As the genome helps unlock health mysteries and advance individualized medicine, researchers at Baylor College of Medicine and Mayo Clinic are going to examine genomic markers to help flag possible drug reactions.
Baylor‘s Human Genome Sequencing Center will help Mayo Clinic sequence the DNA of Mayo biobank members for 69 different genes that can influence how patients’ metabolize or react to different drugs.
The goal is to determine which “pharmacogenomic” findings are relevant to the individual patient and to insert that information into their medical records – providing an “early warning system” to prevent adverse drug reactions or ineffective treatments.
“This collaboration is a wonderful example of how a partnership between a Genome Center and a premier clinical group can speed the translation of valuable genomic tests into useful advances in patient care,” said Dr. Richard Gibbs, director of the Human Genome Sequencing Center at Baylor.
Individualized and precision medicine received renewed attention after January’s State of the Union Address when President Barack Obama announced an initiative to accelerate progress in precision medicine.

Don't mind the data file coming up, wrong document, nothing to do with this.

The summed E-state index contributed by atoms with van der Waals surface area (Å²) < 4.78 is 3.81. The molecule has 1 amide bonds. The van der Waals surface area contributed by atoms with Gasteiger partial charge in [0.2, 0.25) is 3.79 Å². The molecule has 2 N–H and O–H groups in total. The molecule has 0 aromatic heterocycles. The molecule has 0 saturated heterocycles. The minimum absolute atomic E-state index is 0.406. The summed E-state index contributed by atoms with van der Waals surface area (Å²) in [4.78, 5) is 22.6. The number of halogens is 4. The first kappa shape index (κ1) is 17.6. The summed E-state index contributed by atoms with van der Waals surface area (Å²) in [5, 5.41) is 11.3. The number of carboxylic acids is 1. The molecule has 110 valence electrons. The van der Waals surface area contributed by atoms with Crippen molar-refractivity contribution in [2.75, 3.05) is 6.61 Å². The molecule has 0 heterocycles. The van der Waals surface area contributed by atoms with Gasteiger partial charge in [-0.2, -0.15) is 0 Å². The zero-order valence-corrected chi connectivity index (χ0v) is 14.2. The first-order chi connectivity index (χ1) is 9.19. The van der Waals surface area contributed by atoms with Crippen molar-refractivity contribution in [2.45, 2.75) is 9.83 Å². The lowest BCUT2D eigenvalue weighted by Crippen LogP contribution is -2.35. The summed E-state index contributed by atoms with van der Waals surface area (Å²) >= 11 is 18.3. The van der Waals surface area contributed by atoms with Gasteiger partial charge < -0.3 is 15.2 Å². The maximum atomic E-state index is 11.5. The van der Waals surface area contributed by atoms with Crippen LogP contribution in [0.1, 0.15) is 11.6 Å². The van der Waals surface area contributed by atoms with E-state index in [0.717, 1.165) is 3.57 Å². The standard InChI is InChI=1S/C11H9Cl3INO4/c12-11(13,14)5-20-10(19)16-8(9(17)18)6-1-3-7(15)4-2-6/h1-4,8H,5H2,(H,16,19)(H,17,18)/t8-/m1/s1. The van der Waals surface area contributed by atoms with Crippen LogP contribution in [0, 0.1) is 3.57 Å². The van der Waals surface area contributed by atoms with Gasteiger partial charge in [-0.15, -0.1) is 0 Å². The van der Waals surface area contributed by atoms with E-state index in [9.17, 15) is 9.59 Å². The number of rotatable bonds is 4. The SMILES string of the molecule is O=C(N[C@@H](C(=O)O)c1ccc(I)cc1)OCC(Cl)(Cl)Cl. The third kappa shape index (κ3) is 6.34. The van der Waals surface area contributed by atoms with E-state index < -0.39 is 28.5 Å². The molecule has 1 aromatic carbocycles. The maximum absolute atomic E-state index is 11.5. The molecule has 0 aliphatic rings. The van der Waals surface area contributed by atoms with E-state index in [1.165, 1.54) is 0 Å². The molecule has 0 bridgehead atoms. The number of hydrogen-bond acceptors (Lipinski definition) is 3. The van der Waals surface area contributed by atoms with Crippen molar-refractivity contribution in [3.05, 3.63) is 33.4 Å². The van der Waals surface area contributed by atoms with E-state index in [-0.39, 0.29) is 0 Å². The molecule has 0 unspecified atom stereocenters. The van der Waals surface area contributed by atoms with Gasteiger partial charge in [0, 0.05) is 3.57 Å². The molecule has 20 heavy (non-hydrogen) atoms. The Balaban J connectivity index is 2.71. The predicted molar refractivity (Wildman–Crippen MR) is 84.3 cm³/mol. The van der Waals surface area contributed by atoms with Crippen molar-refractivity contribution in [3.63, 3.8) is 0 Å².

He called for a more individualized and molecular approach to studying medicine and finding cures for diseases like cancer.
“What we’re really talking about is the human genome and how we can use that to impact patient care and improve that over time,” said Dr. Keith Steward, the Carlson and Nelson Endowed Director of the Center for Individualized Medicine at Mayo Clinic. “The human genome was first sequenced about 12 years ago through a billion-dollar, government-funded effort. Since then, there’s just been an explosion of work trying to understand how we can interpret that and use it for patient care to the better.”